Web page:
Sketching through a pandemic
I am very fond of Instagram for all the connections it has allowed me — with makers, their work and their thought processes. I love my sketchbook for how it has allowed me to re-examine my connections within the world I inhabit.
It’s but natural that a sketchbook collaboration with an Instagram friend was bound to happen.
Looking for a creative connection to keep us buoyant through the pandemic, Tara and I thought we should have a go at creating a sketchbook together.
Tara’s work is influenced by the beautiful coast of Cornwall which is essentially her backyard. While I don’t have anything quite so naturally majestic surrounding me I do have the Hampstead Heath 一 a large ancient London heath to which I have formed a strong connection over the last five years.
The idea behind the collaboration was to weave these land, sky and sea elements in and out of a single sketchbook, allowing us to share with each other our love for these places.
The shared process
Although we had a theme for our project we didn’t have rules. We started in two separate sketchbooks that we regularly exchanged till they were complete. Quite naturally we settled into a prompt and response style of working. At every exchange Tara’s work in the sketchbook pages provided me with prompts to further investigate and discover my landscape.
For example –
In the images below, all the flower line drawings were done by Tara and the backgrounds by me. I received one of the line drawings during summer when the grasses and wildflower meadows on the heath were at their peak and hence I chose to give the flowers a meadow! The other one I received during autumn when the heath was glowing yellow and that’s what I transferred into the sketchbook
There’s a certain degree of trust and openness required for a collaborative project. Although Tara and I have never met in person and our friendship and creative connection has all been online we brought that genuine interest in sharing our landscapes to this project. It was this interest that drove the project and not any predefined end result.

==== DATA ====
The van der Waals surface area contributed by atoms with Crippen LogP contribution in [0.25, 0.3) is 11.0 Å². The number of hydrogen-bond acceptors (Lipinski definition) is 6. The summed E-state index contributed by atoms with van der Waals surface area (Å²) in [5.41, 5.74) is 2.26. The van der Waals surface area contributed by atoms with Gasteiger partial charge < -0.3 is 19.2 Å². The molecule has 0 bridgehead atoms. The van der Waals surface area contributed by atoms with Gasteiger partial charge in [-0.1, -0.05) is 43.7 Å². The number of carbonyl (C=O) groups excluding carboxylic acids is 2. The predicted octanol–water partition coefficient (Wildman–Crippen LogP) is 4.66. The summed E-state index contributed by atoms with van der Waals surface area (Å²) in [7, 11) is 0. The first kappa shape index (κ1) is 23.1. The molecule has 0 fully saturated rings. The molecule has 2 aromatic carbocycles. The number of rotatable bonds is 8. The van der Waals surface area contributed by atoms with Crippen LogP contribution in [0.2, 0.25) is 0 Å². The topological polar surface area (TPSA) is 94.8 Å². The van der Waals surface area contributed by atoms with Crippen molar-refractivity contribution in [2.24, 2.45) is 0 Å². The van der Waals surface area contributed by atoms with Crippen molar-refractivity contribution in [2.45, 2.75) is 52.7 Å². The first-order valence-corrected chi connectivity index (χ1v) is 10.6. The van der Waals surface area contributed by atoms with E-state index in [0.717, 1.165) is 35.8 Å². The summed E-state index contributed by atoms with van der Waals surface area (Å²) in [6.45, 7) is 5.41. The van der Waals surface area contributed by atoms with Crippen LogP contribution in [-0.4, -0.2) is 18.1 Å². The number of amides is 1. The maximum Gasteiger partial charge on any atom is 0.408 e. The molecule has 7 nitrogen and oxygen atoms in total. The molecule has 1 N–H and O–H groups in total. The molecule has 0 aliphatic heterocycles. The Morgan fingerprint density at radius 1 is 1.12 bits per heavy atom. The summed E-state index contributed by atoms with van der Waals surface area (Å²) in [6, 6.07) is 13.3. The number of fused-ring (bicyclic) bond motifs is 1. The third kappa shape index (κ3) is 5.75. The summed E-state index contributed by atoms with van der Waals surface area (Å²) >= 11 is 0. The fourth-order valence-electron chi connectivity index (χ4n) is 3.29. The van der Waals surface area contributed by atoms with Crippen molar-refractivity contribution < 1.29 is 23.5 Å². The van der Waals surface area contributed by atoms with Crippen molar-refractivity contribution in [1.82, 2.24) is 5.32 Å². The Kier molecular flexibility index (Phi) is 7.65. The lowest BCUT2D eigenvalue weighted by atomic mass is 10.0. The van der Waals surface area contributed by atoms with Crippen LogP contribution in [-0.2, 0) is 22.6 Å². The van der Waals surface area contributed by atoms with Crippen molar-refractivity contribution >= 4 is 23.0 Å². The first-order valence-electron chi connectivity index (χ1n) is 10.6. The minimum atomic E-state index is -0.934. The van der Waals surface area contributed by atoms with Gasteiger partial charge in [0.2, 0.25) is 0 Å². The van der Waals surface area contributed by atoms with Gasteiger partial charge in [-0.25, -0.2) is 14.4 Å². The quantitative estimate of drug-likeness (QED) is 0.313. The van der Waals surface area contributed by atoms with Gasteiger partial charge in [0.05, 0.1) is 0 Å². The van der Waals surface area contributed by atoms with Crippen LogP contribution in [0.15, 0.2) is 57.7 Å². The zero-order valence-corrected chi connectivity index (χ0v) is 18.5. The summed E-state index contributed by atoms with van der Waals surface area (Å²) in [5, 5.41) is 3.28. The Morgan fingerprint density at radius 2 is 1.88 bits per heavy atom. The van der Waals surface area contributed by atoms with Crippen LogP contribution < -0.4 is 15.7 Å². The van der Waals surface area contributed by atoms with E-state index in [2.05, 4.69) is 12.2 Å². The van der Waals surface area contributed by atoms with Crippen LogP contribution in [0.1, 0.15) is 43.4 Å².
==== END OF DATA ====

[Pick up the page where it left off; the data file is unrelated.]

Starting a new project is always challenging with white paper staring at you.
I remember, for my first pass in the brand new sketchbook all I took to the heath with me was an ArtGraf pencil and a green neo colour crayon. The landscape was still woody and brown with some pops of bright spring green and these two tools were enough to capture that spirit.
Keeping things simple can be a good way to start.
While working on the sketchbook I realised that looking at a landscape with a view to sharing it with someone changes how you view the landscape.
I started combing the landscape for more nuances. I started identifying different and contrasting areas of interest in the heath. I looked more closely at varying textures available in the landscape. I asked myself what was special that I wanted to choose and share it in the sketchbook.
There was also the element of responding to the prompts in the sketchbook. An opportunity to respond with similar or contrasting aspects of the landscape or with a touch of whimsy!
I spent quite a lot of time on Hampstead Heath with the sketchbook. Drawing and painting outdoors or sometimes just holding Tara’s work against different parts of the heath in an attempt to figure out my response. Since there were no rules we were free to experiment with all kinds of media and techniques. I’ve used collage, thumbnails, impressions along with good old watercolour, ink and pencil.
I’ve even stuck in a paper weaving inspired by the wildflowers on the heath.
We started the project in April 2020 and finished at the end of the year. It was a wonderful opportunity to spend time observing a landscape as it changed through different seasons and to share the observations with a creative partner. With so many things in upheaval because of the pandemic, this project provided a sense of continuity and connection.
Many years into the future when someone asks me about what I was doing during the pandemic, I will gladly reply – “Why, I was sketching!”